The roots of Saint-Gobain, the longest-tenured corporation in the Delaware Valley, can actually be traced back to an entire century before Philadelphia’s favorite son ever inked the Declaration of Independence. The company was founded more than 350 years ago by King Louis XIV of France to manufacture glass for the Hall of Mirrors at the Palace of Versailles in Paris.
If only Louis the Great could see what Saint-Gobain has since become.
Last year, the company lifted the curtain on its new, state-of-the-art North American corporate headquarters, located at 20 Moores Road in Malvern, to mark the culmination of a yearlong celebration commemorating Saint-Gobain’s 350th anniversary.
The 320,000-square-foot campus, situated on 65 acres, underwent an 18-month, $80 million renovation to transform the long-dormant site into a dynamic showcase for Saint-Gobain and its North American construction materials subsidiary, CertainTeed Corporation. The next-generation workplace houses approximately 800 employees with room for many more.
The marvel of modern architecture was designed to take full advantage of Saint-Gobain and its family of companies’ extensive portfolio of products.
“Saint-Gobain and CertainTeed’s Headquarters was designed to demonstrate the power our products have to improve the quality of people’s lives,” said John Crowe, who oversees Saint-Gobain’s activities in North America. “It’s a shining example of how innovative companies can design, construct, and renovate sustainable, healthy, comfortable, and environmentally friendly buildings around the world.”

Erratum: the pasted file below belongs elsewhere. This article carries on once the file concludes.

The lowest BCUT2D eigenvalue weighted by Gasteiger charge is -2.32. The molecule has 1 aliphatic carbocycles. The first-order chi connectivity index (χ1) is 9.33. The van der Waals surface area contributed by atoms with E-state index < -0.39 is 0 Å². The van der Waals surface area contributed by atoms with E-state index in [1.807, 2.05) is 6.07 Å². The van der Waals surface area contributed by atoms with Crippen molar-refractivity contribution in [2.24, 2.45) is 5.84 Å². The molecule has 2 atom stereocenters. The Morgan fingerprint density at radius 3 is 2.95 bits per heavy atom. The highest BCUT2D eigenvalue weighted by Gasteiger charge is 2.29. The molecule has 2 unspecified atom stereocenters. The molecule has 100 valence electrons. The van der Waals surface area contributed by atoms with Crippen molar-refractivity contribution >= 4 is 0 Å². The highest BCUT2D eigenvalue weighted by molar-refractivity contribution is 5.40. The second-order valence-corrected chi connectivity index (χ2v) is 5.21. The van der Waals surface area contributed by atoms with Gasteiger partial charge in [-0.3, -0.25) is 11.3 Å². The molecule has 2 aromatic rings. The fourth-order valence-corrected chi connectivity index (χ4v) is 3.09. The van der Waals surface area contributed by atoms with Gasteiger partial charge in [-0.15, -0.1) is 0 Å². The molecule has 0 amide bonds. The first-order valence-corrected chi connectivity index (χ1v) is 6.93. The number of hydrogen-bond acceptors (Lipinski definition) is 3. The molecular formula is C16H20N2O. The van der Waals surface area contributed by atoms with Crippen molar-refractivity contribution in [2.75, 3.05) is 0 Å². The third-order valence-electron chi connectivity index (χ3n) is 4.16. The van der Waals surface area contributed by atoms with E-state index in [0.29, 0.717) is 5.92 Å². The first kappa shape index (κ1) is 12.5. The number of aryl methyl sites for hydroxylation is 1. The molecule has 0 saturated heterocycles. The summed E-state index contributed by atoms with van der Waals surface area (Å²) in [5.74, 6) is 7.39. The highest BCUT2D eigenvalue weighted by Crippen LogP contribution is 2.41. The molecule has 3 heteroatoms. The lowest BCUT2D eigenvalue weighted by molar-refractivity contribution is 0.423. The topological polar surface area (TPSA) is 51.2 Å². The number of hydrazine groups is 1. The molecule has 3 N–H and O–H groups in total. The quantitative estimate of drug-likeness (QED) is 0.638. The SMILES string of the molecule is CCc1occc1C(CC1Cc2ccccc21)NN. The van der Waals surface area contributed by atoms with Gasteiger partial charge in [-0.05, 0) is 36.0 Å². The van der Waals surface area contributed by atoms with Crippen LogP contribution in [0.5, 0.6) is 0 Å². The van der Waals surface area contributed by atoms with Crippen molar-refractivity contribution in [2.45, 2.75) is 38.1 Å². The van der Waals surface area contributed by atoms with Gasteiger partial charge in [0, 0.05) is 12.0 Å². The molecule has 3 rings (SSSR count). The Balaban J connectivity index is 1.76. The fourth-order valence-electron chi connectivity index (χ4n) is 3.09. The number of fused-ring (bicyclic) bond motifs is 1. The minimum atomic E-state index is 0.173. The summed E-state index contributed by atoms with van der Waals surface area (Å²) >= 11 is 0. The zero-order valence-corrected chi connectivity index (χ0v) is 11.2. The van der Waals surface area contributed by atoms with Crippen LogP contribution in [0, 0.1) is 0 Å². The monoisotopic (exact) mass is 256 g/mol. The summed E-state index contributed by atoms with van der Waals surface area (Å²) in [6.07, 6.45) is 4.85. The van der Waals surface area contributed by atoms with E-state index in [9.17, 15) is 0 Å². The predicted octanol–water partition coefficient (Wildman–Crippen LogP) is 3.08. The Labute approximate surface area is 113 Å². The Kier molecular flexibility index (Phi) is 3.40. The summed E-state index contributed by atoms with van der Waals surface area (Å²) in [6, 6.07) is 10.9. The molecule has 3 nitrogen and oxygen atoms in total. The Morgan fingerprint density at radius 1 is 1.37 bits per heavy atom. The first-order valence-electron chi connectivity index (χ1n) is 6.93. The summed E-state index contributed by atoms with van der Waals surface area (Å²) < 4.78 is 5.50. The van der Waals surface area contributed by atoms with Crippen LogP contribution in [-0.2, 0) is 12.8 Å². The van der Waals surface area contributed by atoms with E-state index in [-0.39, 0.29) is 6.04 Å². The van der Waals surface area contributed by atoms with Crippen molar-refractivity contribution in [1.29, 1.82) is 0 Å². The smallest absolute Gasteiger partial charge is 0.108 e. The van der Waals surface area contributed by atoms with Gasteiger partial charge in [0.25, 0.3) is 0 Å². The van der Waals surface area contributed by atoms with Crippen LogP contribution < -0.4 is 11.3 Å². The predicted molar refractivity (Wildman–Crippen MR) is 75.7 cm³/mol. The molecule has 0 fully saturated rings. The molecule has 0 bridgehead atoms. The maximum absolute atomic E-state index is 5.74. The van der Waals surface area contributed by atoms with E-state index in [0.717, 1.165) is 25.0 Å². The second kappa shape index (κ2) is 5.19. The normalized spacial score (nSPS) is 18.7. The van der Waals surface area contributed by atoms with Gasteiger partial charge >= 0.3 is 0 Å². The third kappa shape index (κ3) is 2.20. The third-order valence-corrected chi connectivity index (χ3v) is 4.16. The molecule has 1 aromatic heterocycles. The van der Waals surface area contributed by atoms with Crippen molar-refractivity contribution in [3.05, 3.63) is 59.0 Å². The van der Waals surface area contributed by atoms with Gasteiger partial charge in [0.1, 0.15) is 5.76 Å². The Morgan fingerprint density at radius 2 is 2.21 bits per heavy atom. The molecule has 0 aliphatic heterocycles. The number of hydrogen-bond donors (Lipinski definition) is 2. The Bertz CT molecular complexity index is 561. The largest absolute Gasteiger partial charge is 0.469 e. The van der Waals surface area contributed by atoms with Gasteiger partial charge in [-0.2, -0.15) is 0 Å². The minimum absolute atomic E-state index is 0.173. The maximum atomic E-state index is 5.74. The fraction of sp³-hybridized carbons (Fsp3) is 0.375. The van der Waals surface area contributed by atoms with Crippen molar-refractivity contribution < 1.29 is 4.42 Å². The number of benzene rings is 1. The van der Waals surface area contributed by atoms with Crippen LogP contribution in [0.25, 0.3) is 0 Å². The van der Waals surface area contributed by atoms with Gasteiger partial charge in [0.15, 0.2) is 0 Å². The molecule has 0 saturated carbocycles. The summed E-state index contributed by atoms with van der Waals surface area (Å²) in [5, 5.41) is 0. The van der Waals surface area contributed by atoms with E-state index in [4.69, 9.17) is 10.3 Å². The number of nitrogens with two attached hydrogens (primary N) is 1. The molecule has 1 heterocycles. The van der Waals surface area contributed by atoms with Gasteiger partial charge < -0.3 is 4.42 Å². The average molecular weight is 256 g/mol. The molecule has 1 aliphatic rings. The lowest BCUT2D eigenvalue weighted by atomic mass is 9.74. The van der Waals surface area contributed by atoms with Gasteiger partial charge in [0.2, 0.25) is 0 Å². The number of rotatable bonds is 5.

The glass-façade building recently received LEED Platinum certifications – the highest level – for both its interior and exterior.
The western and southern elevations of the façade – constructed with SageGlass, the world’s smartest electrochromic glass – represent one of the largest installations of the product in the world. SageGlass controls sunlight to optimize daylight and enhance comfort by preventing glare.
Inside the building, more of the company’s materials sanitize the air and dampen sound. The interior features an open-concept office space, 116 collaborative spaces, a cafeteria and smaller eating spaces, and an on-site fitness center. The campus also boasts 1.3 miles of walking trails.
Tours of the campus, titled “A Living Laboratory: Explore Saint-Gobain’s North American Headquarters,” have just received official accreditation from The American Institute of Architects (AIA) and Green Business Certification, Inc. (GBCI).
The tours, which are eligible for 1 or 1.5 AIA or GBCI credit(s), provide insight into the integrated design, construction, and operations of the headquarters.
“We’ve already opened our doors to more than 14,000 visitors over the past year,” said Crowe. “With accreditation, we are eager to welcome even more architectural and design professionals from across the region, so they may experience the design elements intended to improve thermal comfort and indoor environment quality, specifically acoustics, air quality, and natural daylighting.”